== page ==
What makes Stay Well This Winter a great campaign?

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This is the question I asked myself when I was preparing my presentation for the GCS and LGcomms Showcase event on the NHS England Stay Well This Winter campaign.

I spent some time looking back on the experience of working on our winter campaign and there were two lessons that I thought stood out: the importance of understanding the communications challenge; and the value of partnership working.

Winter is a challenging period for the NHS, and, when NHS England and my team were formed in 2013, delivering a campaign to help reduce winter pressures on A&E Departments was our highest priority.

Beware “we’ve always done it that way”!

The prevailing thinking at this time was that winter pressures on hospitals were caused by increases in the number of people turning up at A&E departments. The communications response to this had been to run campaigns that aimed to educate the public about the range of alternative services available to them depending on the seriousness of their illness or injury.

Rather than continue with this approach, we worked with NHS England’s Urgent and Emergency Care Review Team to analyse the data behind winter pressures to develop our campaign strategy.

Our analysis highlighted that rather than an increase in the number of people attending A&E departments, it was actually an increase in the number of people being admitted into hospital via A&E that was the cause of winter pressures. The increase in admissions meant the capacity within hospitals being taken up and if the onward flow stops, new patients cannot be admitted.

There are of course many reasons for someone needing an emergency admission to hospital, cardiac arrest and stroke to name two, but most of these are not seasonal. Our analysis showed that each winter the number of people admitted for respiratory illnesses greatly increased. The analysis also identified those groups that are most likely to be admitted for a respiratory illness; the elderly; the very young; and those with long term conditions, such as kidney disease, that effect their immune system.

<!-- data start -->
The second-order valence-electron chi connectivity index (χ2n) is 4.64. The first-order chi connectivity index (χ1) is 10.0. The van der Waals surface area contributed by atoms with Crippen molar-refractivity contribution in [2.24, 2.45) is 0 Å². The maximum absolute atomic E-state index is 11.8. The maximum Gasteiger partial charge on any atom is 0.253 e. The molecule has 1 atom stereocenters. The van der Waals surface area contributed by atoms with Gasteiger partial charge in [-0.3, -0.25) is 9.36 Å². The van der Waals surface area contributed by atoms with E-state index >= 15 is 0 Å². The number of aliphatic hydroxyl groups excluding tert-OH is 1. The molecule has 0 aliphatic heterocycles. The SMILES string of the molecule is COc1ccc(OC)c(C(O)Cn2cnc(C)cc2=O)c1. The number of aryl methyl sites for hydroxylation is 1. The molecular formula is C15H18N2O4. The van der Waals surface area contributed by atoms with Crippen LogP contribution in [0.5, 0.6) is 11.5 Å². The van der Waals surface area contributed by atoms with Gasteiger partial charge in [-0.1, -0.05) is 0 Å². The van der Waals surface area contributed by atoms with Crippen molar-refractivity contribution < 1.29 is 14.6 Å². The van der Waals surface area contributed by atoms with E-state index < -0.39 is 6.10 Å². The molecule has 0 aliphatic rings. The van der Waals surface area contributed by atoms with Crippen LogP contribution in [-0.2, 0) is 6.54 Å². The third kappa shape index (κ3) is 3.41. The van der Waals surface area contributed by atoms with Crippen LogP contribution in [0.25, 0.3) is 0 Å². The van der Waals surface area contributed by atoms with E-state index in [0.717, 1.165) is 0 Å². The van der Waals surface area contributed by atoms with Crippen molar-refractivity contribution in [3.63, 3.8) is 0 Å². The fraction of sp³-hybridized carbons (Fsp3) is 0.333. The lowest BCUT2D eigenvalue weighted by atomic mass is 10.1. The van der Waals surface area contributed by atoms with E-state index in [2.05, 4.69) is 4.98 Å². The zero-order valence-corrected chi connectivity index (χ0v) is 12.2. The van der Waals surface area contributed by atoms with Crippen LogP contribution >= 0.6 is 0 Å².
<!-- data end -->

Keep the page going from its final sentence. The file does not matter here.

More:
This detailed analysis of the causes of winter pressures and the challenge that our campaign had to help address was key to us developing an effective strategy. It was this work that I wanted to highlight in my presentation to emphasise the importance of understanding the issue and identifying the role of communications and your objectives.

The whole is greater than the sum of its parts

The importance of partnership working cannot be overstated. The Stay Well This Winter campaign was created through a partnership between NHS England and Public Health England.

In 2015 we joined with Public Health England to bring together our separate winter campaigns under a single unifying campaign brand. We had found that our work, though focused on different actions and targeting different audiences, shared the same strategic aim of helping to reduce pressure on NHS services. We brought together our winter pressures campaign, which at the time was called ‘Feeling Under The Weather’ and their flu vaccination and ‘Keep Warm, Keep Well’ campaigns and launched the Stay Well This Winter campaign.

This has proven the idiom ‘the whole is greater than the sum of the parts’ as the single campaign brand has been more effective than the separate campaigns it replaced. We have been successfully running the campaign with PHE since then.

It is clearly not possible to find partners that will work with us to jointly fund and deliver all our campaigns, but I firmly believe that all campaigns can benefit from partnership working.

I hopefully conveyed this in my presentation and encouraged the audience to identify those organisations that have channels that reach their target audiences or intermediaries and build relationships with them to gain their support in communicating their messages.

There are of course many things that go into making a great campaign and each stage of the OASIS model needs considerable attention, but I only had 20 minutes to present.

 

Learn more about Stay Well This Winter

Posted on 5th February 2018